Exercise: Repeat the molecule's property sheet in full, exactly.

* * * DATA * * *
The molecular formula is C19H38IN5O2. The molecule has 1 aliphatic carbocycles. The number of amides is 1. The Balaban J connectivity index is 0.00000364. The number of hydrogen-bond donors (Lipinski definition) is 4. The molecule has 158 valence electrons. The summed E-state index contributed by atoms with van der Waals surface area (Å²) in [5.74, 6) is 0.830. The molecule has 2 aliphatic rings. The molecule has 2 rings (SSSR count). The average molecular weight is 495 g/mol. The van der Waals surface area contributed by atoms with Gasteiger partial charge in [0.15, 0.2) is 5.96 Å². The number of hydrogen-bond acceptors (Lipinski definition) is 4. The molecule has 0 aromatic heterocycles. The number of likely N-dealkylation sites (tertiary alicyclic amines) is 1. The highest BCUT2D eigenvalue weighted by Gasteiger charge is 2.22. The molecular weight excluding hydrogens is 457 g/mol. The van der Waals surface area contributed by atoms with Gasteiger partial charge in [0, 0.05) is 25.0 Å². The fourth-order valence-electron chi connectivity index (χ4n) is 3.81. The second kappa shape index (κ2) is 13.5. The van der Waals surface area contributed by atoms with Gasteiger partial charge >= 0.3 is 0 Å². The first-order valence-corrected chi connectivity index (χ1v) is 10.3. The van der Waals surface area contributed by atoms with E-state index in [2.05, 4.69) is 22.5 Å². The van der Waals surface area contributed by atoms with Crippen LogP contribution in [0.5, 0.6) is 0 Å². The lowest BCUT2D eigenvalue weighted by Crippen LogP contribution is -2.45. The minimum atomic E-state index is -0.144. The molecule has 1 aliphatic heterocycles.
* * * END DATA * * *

The molecular formula is C19H38IN5O2. The molecule has 1 aliphatic carbocycles. The number of amides is 1. The Balaban J connectivity index is 0.00000364. The number of hydrogen-bond donors (Lipinski definition) is 4. The molecule has 158 valence electrons. The summed E-state index contributed by atoms with van der Waals surface area (Å²) in [5.74, 6) is 0.830. The molecule has 2 aliphatic rings. The molecule has 2 rings (SSSR count). The average molecular weight is 495 g/mol. The van der Waals surface area contributed by atoms with Gasteiger partial charge in [0.15, 0.2) is 5.96 Å². The number of hydrogen-bond acceptors (Lipinski definition) is 4. The molecule has 0 aromatic heterocycles. The number of likely N-dealkylation sites (tertiary alicyclic amines) is 1. The highest BCUT2D eigenvalue weighted by Gasteiger charge is 2.22. The molecular weight excluding hydrogens is 457 g/mol. The van der Waals surface area contributed by atoms with Gasteiger partial charge in [0, 0.05) is 25.0 Å². The fourth-order valence-electron chi connectivity index (χ4n) is 3.81. The second kappa shape index (κ2) is 13.5. The van der Waals surface area contributed by atoms with Gasteiger partial charge >= 0.3 is 0 Å². The first-order valence-corrected chi connectivity index (χ1v) is 10.3. The van der Waals surface area contributed by atoms with E-state index in [2.05, 4.69) is 22.5 Å². The van der Waals surface area contributed by atoms with Crippen LogP contribution in [0.5, 0.6) is 0 Å². The lowest BCUT2D eigenvalue weighted by Crippen LogP contribution is -2.45. The minimum atomic E-state index is -0.144. The molecule has 1 aliphatic heterocycles.